Why does Jersey need a Cyber Security Law? 

Why does Jersey need a Cyber Security Law? 

Matt Palmer, Director of Jersey Cyber Security Centre, explains why the Government of Jersey is proposing a new Cyber Security law and how you can contribute.

In the last 15 years, Island organisations have adopted many new technologies and systems. In doing so, they’ve opened up new opportunities that have benefitted Jersey’s economy and society. 

But alongside these new opportunities, there are also new risks. Cyber criminals continually find new ways to extract sensitive data and personal information. And like any other jurisdiction, Jersey is at risk of being a target.  

However, the fact that we are an independent jurisdiction means that we have a unique mix of risks. We manage our own power and water supplies, healthcare, and other vital infrastructure.  Our economy is built on professional industries whose international reputation is – in part – maintained by their ability to handle sensitive data and information securely. 

This means that successful cyber attacks could have significant impacts across the Island. 

The Government of Jersey established the Jersey Cyber Security Centre (JCSC) to respond to these risks. Since 2021, we’ve worked to prevent, protect, and defend the Island from cyberattacks, as part of the Department for the Economy.

Cyber security is an ever-changing area. New vulnerabilities continue to appear, and malicious actors will find ways to exploit them. Whilst it is never possible to eliminate all risks, Jersey organisations need to be vigilant and take steps to prepare. To do this, they need guidance on the standards they should meet. This includes guidance on how and when to share information about any serious cyber incidents. 

The draft Cyber Security (Jersey) Law is a good step in introducing this structure: it supports the Island’s overall cyber resilience by introducing support and providing clear expectations, but seeks to do so without creating any unnecessary burden on industry.

Firstly, it establishes JCSC as an operationally independent, grant-funded organisation accountable to the Minister for Sustainable Economic Development, and defines what we are here to do. With the right legal structure and a clear basis for our work, we’ll be able to work closely and confidentially with organisations in the event of a cyber incident. It will also allow us to provide independent advice to Government and other local bodies, where appropriate. 

Secondly, the draft Law sets out how we should be governed. It establishes a Technical Advisory Council (TAC) which will provide expert advice and guidance to support our decision-making. The Law also requires us to produce an Annual Report and regular Strategic Plan, to ensure transparency around our work.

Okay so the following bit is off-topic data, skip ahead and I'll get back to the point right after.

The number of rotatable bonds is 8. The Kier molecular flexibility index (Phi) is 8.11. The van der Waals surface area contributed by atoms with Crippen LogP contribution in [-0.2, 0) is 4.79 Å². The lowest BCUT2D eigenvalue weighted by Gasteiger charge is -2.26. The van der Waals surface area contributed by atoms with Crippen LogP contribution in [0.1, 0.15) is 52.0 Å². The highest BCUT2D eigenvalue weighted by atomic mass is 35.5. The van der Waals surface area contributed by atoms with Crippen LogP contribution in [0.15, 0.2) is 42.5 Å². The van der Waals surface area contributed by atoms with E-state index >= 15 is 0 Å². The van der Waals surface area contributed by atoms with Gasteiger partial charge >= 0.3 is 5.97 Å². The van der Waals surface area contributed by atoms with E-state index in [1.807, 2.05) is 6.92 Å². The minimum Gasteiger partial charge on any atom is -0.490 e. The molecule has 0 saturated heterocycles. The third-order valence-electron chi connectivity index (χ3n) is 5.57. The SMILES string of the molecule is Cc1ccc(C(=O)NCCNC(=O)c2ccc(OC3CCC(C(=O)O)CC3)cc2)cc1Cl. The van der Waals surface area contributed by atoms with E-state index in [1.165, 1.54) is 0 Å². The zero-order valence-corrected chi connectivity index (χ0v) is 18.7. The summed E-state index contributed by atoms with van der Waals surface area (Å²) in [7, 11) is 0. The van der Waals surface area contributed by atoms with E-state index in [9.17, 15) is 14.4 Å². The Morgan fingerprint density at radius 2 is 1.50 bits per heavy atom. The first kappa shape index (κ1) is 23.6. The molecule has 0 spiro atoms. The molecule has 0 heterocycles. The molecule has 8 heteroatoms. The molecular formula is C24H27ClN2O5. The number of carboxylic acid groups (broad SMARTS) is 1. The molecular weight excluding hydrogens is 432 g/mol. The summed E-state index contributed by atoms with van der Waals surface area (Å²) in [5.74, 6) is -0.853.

Finally, the Law will introduce new reporting standards for some organisations, defined as Operators of Essential Services (OES). Basically, these are any organisations whose operations are critical for the welfare of islanders, for our economy, or our reputation.

OES will need to take appropriate steps to improve and secure their cybersecurity. They’ll also be required to notify JCSC and their customers if they experience a significant cyber incident. 

Jersey Cyber Security Centre public event
working with the local community on cyber security

To make sure we take full account of industry and public feedback, the Government of Jersey and JCSC are running three consultation periods.

The first consultation on the principles for the draft Law took place last year. The results of this consultation were then used in the drafting of the Law. A two-week consultation on the content of the Law itself now starts on Tuesday 5 March and runs until Tuesday 19 March, with input sought specifically on the OES requirements.

After this the law will be amended by the Government to take account of feedback, and lodged with the States. Finally, further consultation will take place on implementation before the Law comes into effect.

To support the consultation, JCSC is holding briefing sessions for organisations and individuals between 6 – 8 March, and is also offering 1:1 briefings with OES providers the following week. You can sign up for a briefing via JCSC’s Eventbrite page, or respond directly to the survey via the Government of Jersey website.   

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